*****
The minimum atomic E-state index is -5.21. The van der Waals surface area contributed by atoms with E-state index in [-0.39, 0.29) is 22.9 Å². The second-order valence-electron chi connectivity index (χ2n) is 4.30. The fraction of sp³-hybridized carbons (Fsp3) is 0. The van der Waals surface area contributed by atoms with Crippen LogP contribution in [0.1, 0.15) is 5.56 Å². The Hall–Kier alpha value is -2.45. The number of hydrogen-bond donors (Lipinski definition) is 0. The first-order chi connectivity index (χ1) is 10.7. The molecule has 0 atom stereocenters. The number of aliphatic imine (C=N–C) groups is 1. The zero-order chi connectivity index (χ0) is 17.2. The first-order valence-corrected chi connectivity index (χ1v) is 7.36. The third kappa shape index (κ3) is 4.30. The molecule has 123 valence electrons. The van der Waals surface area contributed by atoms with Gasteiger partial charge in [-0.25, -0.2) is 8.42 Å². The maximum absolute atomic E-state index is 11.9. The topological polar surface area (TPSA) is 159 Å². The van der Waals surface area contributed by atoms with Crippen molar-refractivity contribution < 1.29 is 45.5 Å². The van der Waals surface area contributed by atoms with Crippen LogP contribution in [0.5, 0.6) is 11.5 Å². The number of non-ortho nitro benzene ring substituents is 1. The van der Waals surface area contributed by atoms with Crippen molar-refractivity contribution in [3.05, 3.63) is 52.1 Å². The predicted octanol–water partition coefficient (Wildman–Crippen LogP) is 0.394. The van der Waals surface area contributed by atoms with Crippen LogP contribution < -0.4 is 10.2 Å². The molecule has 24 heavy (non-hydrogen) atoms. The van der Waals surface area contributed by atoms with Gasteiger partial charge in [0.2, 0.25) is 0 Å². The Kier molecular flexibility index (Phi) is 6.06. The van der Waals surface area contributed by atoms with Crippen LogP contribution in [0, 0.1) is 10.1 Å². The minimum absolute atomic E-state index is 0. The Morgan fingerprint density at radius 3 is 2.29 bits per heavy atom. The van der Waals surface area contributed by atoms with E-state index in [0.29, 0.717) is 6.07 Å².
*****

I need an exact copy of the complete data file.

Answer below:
The minimum atomic E-state index is -5.21. The van der Waals surface area contributed by atoms with E-state index in [-0.39, 0.29) is 22.9 Å². The second-order valence-electron chi connectivity index (χ2n) is 4.30. The fraction of sp³-hybridized carbons (Fsp3) is 0. The van der Waals surface area contributed by atoms with Crippen LogP contribution in [0.1, 0.15) is 5.56 Å². The Hall–Kier alpha value is -2.45. The number of hydrogen-bond donors (Lipinski definition) is 0. The first-order chi connectivity index (χ1) is 10.7. The molecule has 0 atom stereocenters. The number of aliphatic imine (C=N–C) groups is 1. The zero-order chi connectivity index (χ0) is 17.2. The first-order valence-corrected chi connectivity index (χ1v) is 7.36. The third kappa shape index (κ3) is 4.30. The molecule has 123 valence electrons. The van der Waals surface area contributed by atoms with Gasteiger partial charge in [-0.25, -0.2) is 8.42 Å². The maximum absolute atomic E-state index is 11.9. The topological polar surface area (TPSA) is 159 Å². The van der Waals surface area contributed by atoms with Crippen molar-refractivity contribution < 1.29 is 45.5 Å². The van der Waals surface area contributed by atoms with Crippen LogP contribution in [0.5, 0.6) is 11.5 Å². The number of non-ortho nitro benzene ring substituents is 1. The van der Waals surface area contributed by atoms with Crippen molar-refractivity contribution in [3.05, 3.63) is 52.1 Å². The predicted octanol–water partition coefficient (Wildman–Crippen LogP) is 0.394. The van der Waals surface area contributed by atoms with Crippen LogP contribution < -0.4 is 10.2 Å². The molecule has 24 heavy (non-hydrogen) atoms. The van der Waals surface area contributed by atoms with Gasteiger partial charge in [0.2, 0.25) is 0 Å². The Kier molecular flexibility index (Phi) is 6.06. The van der Waals surface area contributed by atoms with Crippen LogP contribution in [0, 0.1) is 10.1 Å². The minimum absolute atomic E-state index is 0. The Morgan fingerprint density at radius 3 is 2.29 bits per heavy atom. The van der Waals surface area contributed by atoms with E-state index in [0.29, 0.717) is 6.07 Å².